A member of the British Dietetic Association, Juliette Kellow has worked in the NHS and for the food industry, and is the former editor of magazines Slimming and Top Santé. She's also the former editorial...

Part of the B group of vitamins, vitamin B2 (or riboflavin) is important for producing energy and is needed for ensuring our nervous system works properly. It’s also essential for healthy eyesight, skin and red blood cells, and can help prevent us feeling tired.

What happens if I don’t get enough?
The most obvious signs of a vitamin B2 deficiency are skin problems, especially scaly, dry and flaky patches around the nose and cracks around the mouth. Some people also experience a sore tongue and have bloodshot eyes that feel as though they have grit in them.

Riboflavin is one of the few B vitamins that certain groups of people have low intakes of – in particular, teenagers (21% of 11 to 18-year-old girls and 9% of 11 to 18-year-old boys have exceptionally low intakes, putting them at risk of a deficiency). In adults, 12% of women and 5% of men fail to get enough vitamin B2 in their diets. Fortunately, though, a full-blown deficiency is rare as the body is very good at conserving and re-using its store of this nutrient.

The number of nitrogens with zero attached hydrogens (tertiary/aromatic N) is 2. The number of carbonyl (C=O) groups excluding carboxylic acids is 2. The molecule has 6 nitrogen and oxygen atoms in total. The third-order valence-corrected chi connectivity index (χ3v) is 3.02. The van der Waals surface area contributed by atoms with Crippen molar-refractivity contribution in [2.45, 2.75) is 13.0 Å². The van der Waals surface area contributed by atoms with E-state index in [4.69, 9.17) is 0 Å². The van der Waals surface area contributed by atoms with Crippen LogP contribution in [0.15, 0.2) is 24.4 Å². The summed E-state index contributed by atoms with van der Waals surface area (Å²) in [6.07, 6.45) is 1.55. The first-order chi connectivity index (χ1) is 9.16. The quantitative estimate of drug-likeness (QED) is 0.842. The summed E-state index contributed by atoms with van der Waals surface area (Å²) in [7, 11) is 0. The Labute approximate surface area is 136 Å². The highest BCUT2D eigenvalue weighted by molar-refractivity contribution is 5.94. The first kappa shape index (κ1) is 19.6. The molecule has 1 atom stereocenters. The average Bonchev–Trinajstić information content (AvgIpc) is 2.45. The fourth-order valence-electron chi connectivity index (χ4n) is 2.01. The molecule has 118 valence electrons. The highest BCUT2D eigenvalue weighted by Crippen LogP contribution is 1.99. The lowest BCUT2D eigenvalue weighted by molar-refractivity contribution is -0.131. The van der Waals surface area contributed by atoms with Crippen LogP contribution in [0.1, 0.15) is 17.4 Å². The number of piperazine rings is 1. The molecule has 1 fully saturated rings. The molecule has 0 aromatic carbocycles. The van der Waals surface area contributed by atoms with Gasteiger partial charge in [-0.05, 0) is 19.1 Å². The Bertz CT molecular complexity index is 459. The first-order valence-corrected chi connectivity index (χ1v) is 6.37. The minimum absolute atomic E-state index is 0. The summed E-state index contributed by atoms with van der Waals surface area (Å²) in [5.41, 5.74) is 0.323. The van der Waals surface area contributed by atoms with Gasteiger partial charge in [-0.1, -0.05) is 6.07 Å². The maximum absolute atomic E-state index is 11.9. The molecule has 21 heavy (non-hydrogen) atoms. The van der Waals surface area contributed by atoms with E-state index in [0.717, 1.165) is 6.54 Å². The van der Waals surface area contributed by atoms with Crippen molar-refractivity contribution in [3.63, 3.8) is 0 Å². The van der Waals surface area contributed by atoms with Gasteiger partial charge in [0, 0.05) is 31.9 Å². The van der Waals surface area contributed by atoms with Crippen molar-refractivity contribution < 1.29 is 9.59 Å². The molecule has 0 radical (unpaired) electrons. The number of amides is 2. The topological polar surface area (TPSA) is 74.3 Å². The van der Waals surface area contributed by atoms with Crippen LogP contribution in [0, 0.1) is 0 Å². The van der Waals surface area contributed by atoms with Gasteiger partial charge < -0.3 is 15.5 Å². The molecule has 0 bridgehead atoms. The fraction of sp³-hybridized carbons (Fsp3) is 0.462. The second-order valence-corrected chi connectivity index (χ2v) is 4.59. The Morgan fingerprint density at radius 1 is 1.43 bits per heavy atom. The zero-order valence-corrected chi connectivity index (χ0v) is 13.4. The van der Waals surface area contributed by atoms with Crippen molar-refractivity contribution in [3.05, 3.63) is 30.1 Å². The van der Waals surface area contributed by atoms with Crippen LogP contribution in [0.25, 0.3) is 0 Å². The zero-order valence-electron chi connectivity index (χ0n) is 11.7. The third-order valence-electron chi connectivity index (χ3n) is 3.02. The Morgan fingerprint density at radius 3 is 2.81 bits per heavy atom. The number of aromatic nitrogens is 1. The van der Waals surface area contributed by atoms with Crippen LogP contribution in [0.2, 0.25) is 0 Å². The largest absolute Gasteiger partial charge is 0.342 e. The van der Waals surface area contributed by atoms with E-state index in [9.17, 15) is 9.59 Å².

How much do I need each day?
The Nutrient Reference Value (NRV) for vitamin B2, which you’ll see on food labels, is 1.4mg. But there are more detailed guidelines in the UK for vitamin B2 needs at specific ages and stages in life:

how much vitamin b2 do we need

The main sources
Offal is loaded with vitamin B2, but it’s also present in a whole host of more everyday foods. Top choices to ensure you get enough include eggs, fish, meat, poultry, milk and other dairy products, as well as fortified breakfast cereals.

main sources of vitamin b2

Vitamin B2 and migraine prevention
Studies have found that taking a high-dose (400mg) supplement of vitamin B2 each day can help to prevent migraines. However, this doesn’t seem to have an effect on the amount of pain or duration of the migraine if you do get one. If you’re a regular sufferer and are keen to give the supplement a go, discuss it with your GP beforehand.

The link between vitamin B2 and cataracts
A poor intake of vitamin B2 has been linked to an increased risk of cataracts. Taking a B2 supplement together with vitamin B3 (niacin) has been shown to help protect against this eye complaint.

Vitamin B2 as an antioxidant boost
Like vitamins A, C and E, vitamin B2 is an antioxidant, so it can help protect cells from damage that can lead to major health problems, such as cancer or heart disease.

Related article: Why we need vitamin B3